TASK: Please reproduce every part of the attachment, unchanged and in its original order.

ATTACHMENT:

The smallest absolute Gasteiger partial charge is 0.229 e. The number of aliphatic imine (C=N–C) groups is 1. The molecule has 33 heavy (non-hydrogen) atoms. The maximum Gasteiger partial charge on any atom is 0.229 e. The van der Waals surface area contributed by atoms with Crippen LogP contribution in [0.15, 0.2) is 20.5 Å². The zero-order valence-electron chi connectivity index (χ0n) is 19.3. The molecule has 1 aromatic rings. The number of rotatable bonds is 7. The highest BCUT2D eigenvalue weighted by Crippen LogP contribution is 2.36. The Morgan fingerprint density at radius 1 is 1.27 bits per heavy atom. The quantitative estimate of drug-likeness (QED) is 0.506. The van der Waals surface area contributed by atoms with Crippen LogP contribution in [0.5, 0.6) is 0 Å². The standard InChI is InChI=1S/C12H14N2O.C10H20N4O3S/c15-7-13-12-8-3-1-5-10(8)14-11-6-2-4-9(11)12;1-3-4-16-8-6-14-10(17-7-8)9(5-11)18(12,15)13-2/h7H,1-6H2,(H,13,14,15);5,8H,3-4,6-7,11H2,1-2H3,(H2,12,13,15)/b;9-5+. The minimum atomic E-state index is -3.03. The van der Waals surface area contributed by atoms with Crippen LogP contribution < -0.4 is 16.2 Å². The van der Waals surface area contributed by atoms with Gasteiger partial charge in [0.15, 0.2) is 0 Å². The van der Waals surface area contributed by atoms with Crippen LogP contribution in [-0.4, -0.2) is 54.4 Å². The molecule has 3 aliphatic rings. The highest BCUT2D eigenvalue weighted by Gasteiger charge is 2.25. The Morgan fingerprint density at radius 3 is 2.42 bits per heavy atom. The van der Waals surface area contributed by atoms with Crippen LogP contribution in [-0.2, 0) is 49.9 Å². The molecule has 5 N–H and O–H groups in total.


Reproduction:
The smallest absolute Gasteiger partial charge is 0.229 e. The number of aliphatic imine (C=N–C) groups is 1. The molecule has 33 heavy (non-hydrogen) atoms. The maximum Gasteiger partial charge on any atom is 0.229 e. The van der Waals surface area contributed by atoms with Crippen LogP contribution in [0.15, 0.2) is 20.5 Å². The zero-order valence-electron chi connectivity index (χ0n) is 19.3. The molecule has 1 aromatic rings. The number of rotatable bonds is 7. The highest BCUT2D eigenvalue weighted by Crippen LogP contribution is 2.36. The Morgan fingerprint density at radius 1 is 1.27 bits per heavy atom. The quantitative estimate of drug-likeness (QED) is 0.506. The van der Waals surface area contributed by atoms with Crippen LogP contribution in [0.5, 0.6) is 0 Å². The standard InChI is InChI=1S/C12H14N2O.C10H20N4O3S/c15-7-13-12-8-3-1-5-10(8)14-11-6-2-4-9(11)12;1-3-4-16-8-6-14-10(17-7-8)9(5-11)18(12,15)13-2/h7H,1-6H2,(H,13,14,15);5,8H,3-4,6-7,11H2,1-2H3,(H2,12,13,15)/b;9-5+. The minimum atomic E-state index is -3.03. The van der Waals surface area contributed by atoms with Crippen LogP contribution < -0.4 is 16.2 Å². The van der Waals surface area contributed by atoms with Gasteiger partial charge in [0.15, 0.2) is 0 Å². The van der Waals surface area contributed by atoms with Crippen LogP contribution in [-0.4, -0.2) is 54.4 Å². The molecule has 3 aliphatic rings. The highest BCUT2D eigenvalue weighted by Gasteiger charge is 2.25. The Morgan fingerprint density at radius 3 is 2.42 bits per heavy atom. The van der Waals surface area contributed by atoms with Crippen LogP contribution in [-0.2, 0) is 49.9 Å². The molecule has 5 N–H and O–H groups in total.